Susan: When pursuing publication, every rejection letter is a disappointment. Many editors deliver professional rejections, mostly form-letters, and some with handwritten suggestions or words of encouragement. Once, however, I received a particularly harsh rejection letter from an editor who told me, very blatantly, that my work annoyed the crap out of her. It really knocked me back for a few days. I was tempted to delete her email into oblivion, but instead I kept it and reread it a few days later. This time, her comments prompted me to take another look at my submission. I decided to do some rewriting, tone down some scenes, and submit to a different editor. That editor accepted it right away. Then that book led to another and another and … here I am! So, in retrospect, that editor did me a huge favor.
PJ: What is the most memorable thing (good or bad) that’s happened to you while promoting your work?
Susan: Once, after an author talk at a local library, a teenager approached and asked how to become a writer. We sat and talked for a long time about what she liked to write as well as her goals and dreams of becoming a published author. She’s in college now, working on staff for her university’s newspaper. We still stay in contact.
PJ: With more books being released each month now than ever before, what do you believe sets your work apart from the others?
Susan: I like to think my strength is in character development. I mostly enjoy writing about every day, ordinary people who find themselves caught up in extraordinary circumstances. I hope my characters resonate with readers.
PJ: What do you feel is your most effective tool for promoting your published work?
Susan: Locally, I give library talks and conduct signings. Whenever I meet a new reader, I always ask if they want to sign-up to receive email alerts for my next release. This has been an effective way for me to build a reader base and personally keep in touch with readers.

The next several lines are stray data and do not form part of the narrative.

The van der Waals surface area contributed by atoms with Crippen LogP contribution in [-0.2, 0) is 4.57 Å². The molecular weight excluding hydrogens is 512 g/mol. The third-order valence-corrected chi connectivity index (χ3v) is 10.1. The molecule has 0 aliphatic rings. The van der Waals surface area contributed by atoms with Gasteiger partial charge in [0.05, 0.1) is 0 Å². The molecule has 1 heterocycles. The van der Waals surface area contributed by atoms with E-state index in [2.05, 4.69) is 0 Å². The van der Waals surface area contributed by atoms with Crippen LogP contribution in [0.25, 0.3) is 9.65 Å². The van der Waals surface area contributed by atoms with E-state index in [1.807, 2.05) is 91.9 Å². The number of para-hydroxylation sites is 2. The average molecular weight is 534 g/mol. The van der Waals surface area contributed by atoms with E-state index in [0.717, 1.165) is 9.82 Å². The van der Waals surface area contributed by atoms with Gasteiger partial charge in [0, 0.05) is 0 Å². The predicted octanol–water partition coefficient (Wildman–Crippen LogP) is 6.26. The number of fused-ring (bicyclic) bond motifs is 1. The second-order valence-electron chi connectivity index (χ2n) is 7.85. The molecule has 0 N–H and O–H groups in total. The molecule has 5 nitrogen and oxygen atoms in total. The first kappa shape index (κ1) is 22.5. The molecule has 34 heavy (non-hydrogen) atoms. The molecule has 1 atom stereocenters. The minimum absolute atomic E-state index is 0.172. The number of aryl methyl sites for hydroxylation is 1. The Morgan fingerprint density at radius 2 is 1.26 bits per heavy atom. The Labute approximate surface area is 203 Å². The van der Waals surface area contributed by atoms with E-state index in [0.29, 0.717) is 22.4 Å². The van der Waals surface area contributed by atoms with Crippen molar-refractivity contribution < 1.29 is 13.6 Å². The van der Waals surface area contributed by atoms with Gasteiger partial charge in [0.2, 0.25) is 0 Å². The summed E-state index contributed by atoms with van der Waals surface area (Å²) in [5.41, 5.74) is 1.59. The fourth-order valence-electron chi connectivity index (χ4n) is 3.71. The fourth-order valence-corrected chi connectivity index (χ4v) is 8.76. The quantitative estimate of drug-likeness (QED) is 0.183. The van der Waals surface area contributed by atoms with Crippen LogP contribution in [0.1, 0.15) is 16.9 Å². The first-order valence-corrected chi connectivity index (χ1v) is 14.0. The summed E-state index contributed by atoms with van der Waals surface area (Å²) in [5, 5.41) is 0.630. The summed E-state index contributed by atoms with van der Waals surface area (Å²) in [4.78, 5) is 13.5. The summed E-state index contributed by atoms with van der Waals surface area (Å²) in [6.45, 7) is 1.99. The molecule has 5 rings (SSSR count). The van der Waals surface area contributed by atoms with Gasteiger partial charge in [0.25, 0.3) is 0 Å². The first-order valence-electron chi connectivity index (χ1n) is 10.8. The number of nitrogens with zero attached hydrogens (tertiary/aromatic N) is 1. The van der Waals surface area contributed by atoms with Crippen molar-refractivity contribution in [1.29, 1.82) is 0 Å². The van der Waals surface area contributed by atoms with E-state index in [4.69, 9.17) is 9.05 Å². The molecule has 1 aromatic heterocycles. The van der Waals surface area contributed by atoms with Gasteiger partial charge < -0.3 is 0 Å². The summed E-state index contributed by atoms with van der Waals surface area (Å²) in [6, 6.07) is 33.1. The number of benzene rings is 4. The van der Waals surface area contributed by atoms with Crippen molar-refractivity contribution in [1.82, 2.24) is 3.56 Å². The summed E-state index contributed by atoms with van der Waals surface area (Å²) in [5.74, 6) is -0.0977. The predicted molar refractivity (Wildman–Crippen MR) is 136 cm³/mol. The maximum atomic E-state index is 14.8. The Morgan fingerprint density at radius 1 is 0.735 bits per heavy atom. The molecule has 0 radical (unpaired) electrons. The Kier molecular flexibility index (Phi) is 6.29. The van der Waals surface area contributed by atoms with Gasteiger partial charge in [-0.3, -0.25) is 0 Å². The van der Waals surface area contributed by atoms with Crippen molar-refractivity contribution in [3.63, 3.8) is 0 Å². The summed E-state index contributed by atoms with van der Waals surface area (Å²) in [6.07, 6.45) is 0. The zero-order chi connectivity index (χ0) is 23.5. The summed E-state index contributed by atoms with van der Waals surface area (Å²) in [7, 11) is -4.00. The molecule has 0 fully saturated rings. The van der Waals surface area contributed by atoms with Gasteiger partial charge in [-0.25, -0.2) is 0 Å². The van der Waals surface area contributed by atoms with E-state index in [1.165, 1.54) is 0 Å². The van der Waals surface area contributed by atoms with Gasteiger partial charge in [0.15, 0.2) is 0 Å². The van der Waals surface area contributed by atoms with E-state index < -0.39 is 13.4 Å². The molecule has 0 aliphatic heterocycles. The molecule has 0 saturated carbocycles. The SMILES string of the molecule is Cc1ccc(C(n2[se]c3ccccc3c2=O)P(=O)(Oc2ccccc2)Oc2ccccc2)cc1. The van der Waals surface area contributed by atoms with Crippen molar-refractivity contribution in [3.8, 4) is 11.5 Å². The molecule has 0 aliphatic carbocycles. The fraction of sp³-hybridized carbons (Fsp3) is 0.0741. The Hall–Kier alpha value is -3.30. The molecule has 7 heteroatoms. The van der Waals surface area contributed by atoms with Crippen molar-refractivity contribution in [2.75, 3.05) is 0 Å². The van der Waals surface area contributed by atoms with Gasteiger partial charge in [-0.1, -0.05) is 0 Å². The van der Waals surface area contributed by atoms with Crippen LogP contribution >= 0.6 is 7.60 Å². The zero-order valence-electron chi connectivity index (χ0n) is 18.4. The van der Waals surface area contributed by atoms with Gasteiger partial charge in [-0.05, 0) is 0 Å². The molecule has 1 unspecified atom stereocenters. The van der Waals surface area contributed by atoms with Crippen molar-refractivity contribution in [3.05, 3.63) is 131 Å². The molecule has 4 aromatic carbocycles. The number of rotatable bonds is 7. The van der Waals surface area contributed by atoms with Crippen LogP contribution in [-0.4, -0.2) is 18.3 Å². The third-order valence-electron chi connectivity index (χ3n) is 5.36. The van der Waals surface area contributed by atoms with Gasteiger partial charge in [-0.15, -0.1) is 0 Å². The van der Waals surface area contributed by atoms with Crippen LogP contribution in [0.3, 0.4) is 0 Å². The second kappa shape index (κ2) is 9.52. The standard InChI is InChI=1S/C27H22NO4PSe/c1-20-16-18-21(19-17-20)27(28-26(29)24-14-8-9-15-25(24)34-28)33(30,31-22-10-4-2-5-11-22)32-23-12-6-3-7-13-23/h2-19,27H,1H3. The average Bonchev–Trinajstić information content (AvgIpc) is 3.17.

On-line, I find that Facebook, Twitter, and Goodreads are helpful tools for connecting with readers. I also participate in several mystery-based Facebook groups and Yahoo forums.
PJ: What area of book promotion is the most challenging to you?
Susan: Cold calls to bookstores. Just this week, I made several calls to area Barnes and Noble stores to set up signings for my next release. My fingers actually shook when I dialed the numbers. (I really, really have to build myself up to make that initial call.) Then, when a couple stores said yes, I was elated … for about ten seconds, then I realized that I’d just scheduled myself for a public appearance, which also makes me a little nervous.
PJ: Do you have a local independent bookseller you’d like to mention?
PJ: Share with us an elevator pitch (no more than 30 seconds) of your latest title:
Susan: *Deep Breath* If you’d enjoy escaping to a quaint mountain village where the people are gracious, the food is southern delish, and books are a way of life, then come to Inspiration Valley, North Carolina, and spend your days with literary agent Lila Wilkins and her quirky team of co-workers at Novel Idea Literary Agency as they discover new writing talent, plan extraordinary author events and sometimes finds themselves facing down a few real-life mysteries. *Whew!*
PJ: Where can we buy it?
Susan: You’ll be able find PLAYED BY THE BOOK by Lucy Arlington on the shelf of your local bookstore and library, or on-line at Amazon, Barnes and Noble, Walmart, Powell’s or just about anywhere else. It’s currently available for preorder here:
Barnes and Noble/ BN.com: http://tinyurl.com/m38hkf5
PJ: What’s the last thing you would like to share with us that nobody knows about you and your work?
Susan: I can’t write without eating candy. It’s a horrible habit. I rotate between mini Tootsie Rolls, Jolly Ranchers, Twizzlers and Tootsie Roll Pops. Sometimes, after a particularly difficult scene, I find a couple dozen wrappers on my desk and I don’t even remember eating the candy!